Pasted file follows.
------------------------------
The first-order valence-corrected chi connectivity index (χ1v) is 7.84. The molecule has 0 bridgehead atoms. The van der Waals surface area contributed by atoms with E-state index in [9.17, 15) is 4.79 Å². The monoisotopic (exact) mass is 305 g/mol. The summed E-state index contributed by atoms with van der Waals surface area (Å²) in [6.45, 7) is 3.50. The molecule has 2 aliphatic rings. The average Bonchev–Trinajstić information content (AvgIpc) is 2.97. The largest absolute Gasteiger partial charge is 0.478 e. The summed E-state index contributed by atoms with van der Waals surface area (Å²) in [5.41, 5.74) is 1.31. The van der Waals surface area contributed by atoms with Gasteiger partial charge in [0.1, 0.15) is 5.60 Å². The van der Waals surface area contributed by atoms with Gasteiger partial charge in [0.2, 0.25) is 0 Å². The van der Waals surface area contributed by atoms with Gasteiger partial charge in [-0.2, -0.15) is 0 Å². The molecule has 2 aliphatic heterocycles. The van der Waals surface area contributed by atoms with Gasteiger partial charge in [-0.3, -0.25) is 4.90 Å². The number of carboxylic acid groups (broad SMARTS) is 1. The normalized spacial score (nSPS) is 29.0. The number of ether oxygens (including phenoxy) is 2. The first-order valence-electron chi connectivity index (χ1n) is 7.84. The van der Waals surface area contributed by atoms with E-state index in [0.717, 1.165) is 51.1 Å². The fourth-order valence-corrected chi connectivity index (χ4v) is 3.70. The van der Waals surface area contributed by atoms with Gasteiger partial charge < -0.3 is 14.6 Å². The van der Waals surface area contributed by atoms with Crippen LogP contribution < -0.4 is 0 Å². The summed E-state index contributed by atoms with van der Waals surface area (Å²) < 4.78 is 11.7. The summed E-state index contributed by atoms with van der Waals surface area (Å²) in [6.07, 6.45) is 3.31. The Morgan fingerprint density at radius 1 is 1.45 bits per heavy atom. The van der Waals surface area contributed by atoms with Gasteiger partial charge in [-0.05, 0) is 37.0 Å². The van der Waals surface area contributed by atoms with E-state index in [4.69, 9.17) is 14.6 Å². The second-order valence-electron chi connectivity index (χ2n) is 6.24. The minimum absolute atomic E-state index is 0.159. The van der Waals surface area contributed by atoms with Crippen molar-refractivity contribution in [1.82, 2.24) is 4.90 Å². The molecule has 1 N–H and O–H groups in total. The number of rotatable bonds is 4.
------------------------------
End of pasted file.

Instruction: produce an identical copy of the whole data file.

The first-order valence-corrected chi connectivity index (χ1v) is 7.84. The molecule has 0 bridgehead atoms. The van der Waals surface area contributed by atoms with E-state index in [9.17, 15) is 4.79 Å². The monoisotopic (exact) mass is 305 g/mol. The summed E-state index contributed by atoms with van der Waals surface area (Å²) in [6.45, 7) is 3.50. The molecule has 2 aliphatic rings. The average Bonchev–Trinajstić information content (AvgIpc) is 2.97. The largest absolute Gasteiger partial charge is 0.478 e. The summed E-state index contributed by atoms with van der Waals surface area (Å²) in [5.41, 5.74) is 1.31. The van der Waals surface area contributed by atoms with Gasteiger partial charge in [0.1, 0.15) is 5.60 Å². The van der Waals surface area contributed by atoms with Gasteiger partial charge in [0.2, 0.25) is 0 Å². The van der Waals surface area contributed by atoms with Gasteiger partial charge in [-0.2, -0.15) is 0 Å². The molecule has 2 aliphatic heterocycles. The van der Waals surface area contributed by atoms with Gasteiger partial charge in [-0.3, -0.25) is 4.90 Å². The number of carboxylic acid groups (broad SMARTS) is 1. The normalized spacial score (nSPS) is 29.0. The number of ether oxygens (including phenoxy) is 2. The first-order valence-electron chi connectivity index (χ1n) is 7.84. The van der Waals surface area contributed by atoms with E-state index in [0.717, 1.165) is 51.1 Å². The fourth-order valence-corrected chi connectivity index (χ4v) is 3.70. The van der Waals surface area contributed by atoms with Gasteiger partial charge < -0.3 is 14.6 Å². The van der Waals surface area contributed by atoms with Crippen LogP contribution < -0.4 is 0 Å². The summed E-state index contributed by atoms with van der Waals surface area (Å²) < 4.78 is 11.7. The summed E-state index contributed by atoms with van der Waals surface area (Å²) in [6.07, 6.45) is 3.31. The Morgan fingerprint density at radius 1 is 1.45 bits per heavy atom. The van der Waals surface area contributed by atoms with Gasteiger partial charge in [-0.05, 0) is 37.0 Å². The van der Waals surface area contributed by atoms with E-state index in [4.69, 9.17) is 14.6 Å². The second-order valence-electron chi connectivity index (χ2n) is 6.24. The minimum absolute atomic E-state index is 0.159. The van der Waals surface area contributed by atoms with Crippen molar-refractivity contribution in [1.82, 2.24) is 4.90 Å². The molecule has 1 N–H and O–H groups in total. The number of rotatable bonds is 4.